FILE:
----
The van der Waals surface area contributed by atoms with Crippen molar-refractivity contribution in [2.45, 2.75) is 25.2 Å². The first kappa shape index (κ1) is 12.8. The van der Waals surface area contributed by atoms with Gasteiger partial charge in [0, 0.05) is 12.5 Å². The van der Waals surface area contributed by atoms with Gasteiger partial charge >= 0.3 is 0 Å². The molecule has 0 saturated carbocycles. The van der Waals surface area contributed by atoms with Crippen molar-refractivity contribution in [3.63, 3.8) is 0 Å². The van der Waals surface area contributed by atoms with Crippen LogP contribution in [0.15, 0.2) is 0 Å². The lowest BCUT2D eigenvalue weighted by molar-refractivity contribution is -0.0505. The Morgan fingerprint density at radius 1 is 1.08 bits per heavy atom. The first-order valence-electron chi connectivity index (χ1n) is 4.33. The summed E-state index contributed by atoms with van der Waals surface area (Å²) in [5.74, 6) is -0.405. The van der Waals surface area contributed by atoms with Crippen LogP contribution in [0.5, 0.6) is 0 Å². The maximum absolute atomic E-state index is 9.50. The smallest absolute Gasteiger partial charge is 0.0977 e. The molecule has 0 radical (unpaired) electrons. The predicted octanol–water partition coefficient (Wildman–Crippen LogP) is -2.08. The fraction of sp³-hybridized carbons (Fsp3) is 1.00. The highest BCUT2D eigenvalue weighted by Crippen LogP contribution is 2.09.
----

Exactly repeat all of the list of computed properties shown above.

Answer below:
The van der Waals surface area contributed by atoms with Crippen molar-refractivity contribution in [2.45, 2.75) is 25.2 Å². The first kappa shape index (κ1) is 12.8. The van der Waals surface area contributed by atoms with Gasteiger partial charge in [0, 0.05) is 12.5 Å². The van der Waals surface area contributed by atoms with Gasteiger partial charge >= 0.3 is 0 Å². The molecule has 0 saturated carbocycles. The van der Waals surface area contributed by atoms with Crippen molar-refractivity contribution in [3.63, 3.8) is 0 Å². The van der Waals surface area contributed by atoms with Crippen LogP contribution in [0.15, 0.2) is 0 Å². The lowest BCUT2D eigenvalue weighted by molar-refractivity contribution is -0.0505. The Morgan fingerprint density at radius 1 is 1.08 bits per heavy atom. The first-order valence-electron chi connectivity index (χ1n) is 4.33. The summed E-state index contributed by atoms with van der Waals surface area (Å²) in [5.74, 6) is -0.405. The van der Waals surface area contributed by atoms with Crippen LogP contribution in [0.5, 0.6) is 0 Å². The maximum absolute atomic E-state index is 9.50. The smallest absolute Gasteiger partial charge is 0.0977 e. The molecule has 0 radical (unpaired) electrons. The predicted octanol–water partition coefficient (Wildman–Crippen LogP) is -2.08. The fraction of sp³-hybridized carbons (Fsp3) is 1.00. The highest BCUT2D eigenvalue weighted by Crippen LogP contribution is 2.09.